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Did The Tribe Win Last Night? | September 25, 2017

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Game 5 Turns into Instant Classic

Game 5 Turns into Instant Classic

| On 17, Feb 2015

There are certain World Series games that are instant classics, like Game 6 in 1975, when Carlton Fisk willed a home run fair to keep the Red Sox alive in the series. And Game 6 in 1986, when the Red Sox snatched defeat from the jaws of victory, giving the Mets new life.

And there are some that represent history. Don Larsen’s perfect game in the 1956 World Series was the first and to date only of its kind, and Game 6 in 1977 saw Reggie Jackson hit three home runs in three successive at-bats, each on the first pitch he saw from a different pitcher.

Game 5 of the 1920 World Series was one of those games just dripping with history. There were three firsts in the game. One has yet to be duplicated, and it’s hard to say if it will ever happen again.

Before Game 4 ended, fans lined up at the League Park box office for the chance to buy general admission tickets for the next day’s games. One woman, Esther Manning of Cleveland, already had her ticket, but she stood in line anyway to win a bet from some friends. Neighborhood children sold soap boxes to sit on and coffee to sustain them through the October night in Cleveland. One World War I veteran in line said, “Remember the Argonne? This is a joy compared to that.”

Jim Bagby got the nod for the Indians. His wife was in the stands, watching her first major league baseball game, and she picked a good one. Also in the stands was former Cleveland mayor Newton D. Baker, then the Secretary of War.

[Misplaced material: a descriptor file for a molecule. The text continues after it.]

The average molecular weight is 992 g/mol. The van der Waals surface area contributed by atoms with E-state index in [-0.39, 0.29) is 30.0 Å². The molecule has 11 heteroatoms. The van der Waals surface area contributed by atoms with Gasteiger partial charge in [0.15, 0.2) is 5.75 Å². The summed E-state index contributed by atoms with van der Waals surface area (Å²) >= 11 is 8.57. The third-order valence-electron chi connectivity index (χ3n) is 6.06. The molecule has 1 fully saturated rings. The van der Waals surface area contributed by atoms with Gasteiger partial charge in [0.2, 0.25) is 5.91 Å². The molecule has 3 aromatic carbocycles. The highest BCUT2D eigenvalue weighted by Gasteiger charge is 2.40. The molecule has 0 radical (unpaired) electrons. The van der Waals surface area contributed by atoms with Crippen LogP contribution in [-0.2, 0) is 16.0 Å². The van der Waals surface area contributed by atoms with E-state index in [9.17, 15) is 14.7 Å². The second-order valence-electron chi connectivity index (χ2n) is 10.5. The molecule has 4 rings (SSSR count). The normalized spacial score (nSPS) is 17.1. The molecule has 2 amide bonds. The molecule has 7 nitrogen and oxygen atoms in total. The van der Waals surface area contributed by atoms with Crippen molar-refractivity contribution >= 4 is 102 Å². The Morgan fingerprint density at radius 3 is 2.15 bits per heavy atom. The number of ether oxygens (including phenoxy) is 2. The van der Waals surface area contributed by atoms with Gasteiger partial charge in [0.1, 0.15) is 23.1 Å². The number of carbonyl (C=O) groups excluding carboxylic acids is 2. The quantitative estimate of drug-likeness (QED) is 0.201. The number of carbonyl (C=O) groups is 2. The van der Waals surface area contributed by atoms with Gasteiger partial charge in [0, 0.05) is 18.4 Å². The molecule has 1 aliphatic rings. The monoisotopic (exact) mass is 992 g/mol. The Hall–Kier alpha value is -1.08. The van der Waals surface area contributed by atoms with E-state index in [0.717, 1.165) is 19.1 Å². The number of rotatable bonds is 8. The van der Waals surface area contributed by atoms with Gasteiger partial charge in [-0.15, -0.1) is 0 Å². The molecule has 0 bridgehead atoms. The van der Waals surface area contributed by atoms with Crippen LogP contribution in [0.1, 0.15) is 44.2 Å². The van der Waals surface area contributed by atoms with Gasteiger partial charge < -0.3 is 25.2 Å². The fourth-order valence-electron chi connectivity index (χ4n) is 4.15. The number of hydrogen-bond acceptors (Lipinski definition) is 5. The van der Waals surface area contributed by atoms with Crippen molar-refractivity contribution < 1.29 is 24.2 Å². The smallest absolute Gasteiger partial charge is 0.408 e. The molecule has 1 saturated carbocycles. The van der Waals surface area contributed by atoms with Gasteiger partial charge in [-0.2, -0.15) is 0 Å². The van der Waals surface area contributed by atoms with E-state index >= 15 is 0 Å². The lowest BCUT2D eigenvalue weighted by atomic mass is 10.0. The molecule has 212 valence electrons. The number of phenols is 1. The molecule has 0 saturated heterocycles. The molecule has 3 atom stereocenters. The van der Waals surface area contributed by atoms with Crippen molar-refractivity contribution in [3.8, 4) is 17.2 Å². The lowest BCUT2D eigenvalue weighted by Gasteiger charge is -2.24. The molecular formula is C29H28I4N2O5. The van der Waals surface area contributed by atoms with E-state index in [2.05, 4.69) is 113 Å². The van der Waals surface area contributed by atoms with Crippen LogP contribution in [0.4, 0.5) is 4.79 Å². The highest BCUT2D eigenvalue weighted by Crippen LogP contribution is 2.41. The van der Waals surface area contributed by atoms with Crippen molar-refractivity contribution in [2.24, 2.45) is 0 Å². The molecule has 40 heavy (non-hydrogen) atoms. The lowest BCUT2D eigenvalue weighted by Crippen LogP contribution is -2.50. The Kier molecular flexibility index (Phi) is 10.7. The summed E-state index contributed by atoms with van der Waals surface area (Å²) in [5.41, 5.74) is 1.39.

Charlie Jamieson led off the bottom of the first with a single to right. Bill Wambsganss hit a chopper down the third base line to put runners at first and second, and Speaker bunted to the pitcher’s mound. Burleigh Grimes fielded but fell, and threw to first sitting down. Speaker was safe, loading the bases.

Grimes worked the count to 0-and-2 on Elmer Smith, but threw a ball low and over the plate, his third straight spitter, for ball one. Grimes then hung a fastball high over the dish, and Smith wouldn’t miss it. “When I saw it from second, I knew it was gone,” Wamby said later. The ball landed on Lexington Avenue. Not only did it stake the Indians to a 4-0 lead, it was the first grand slam ever in World Series play.

Ed Konetchy hit a one-out triple to deep center to open the second. It was his first hit of the Fall Classic. Pete Kilduff rocketed a drive to left, but Jamieson gave chase and pulled it in. Konetchy tagged up and broke for home. Jamieson launched a strike to Steve O’Neill, who blocked the plate and tagged Konetchy out for an inning-ending double play.

In the bottom of the fourth, Doc Johnston singled, moving to second on a passed ball and taking third on a groundout by Joe Sewell. Grimes gave O’Neill an intentional pass to pitch to Bagby, and was made to regret it. Bagby hit the second pitch he saw into the new bleachers in right field. It was the first home run by a pitcher in the World Series, and the Indians were now sitting on a comfortable 7-0 lead.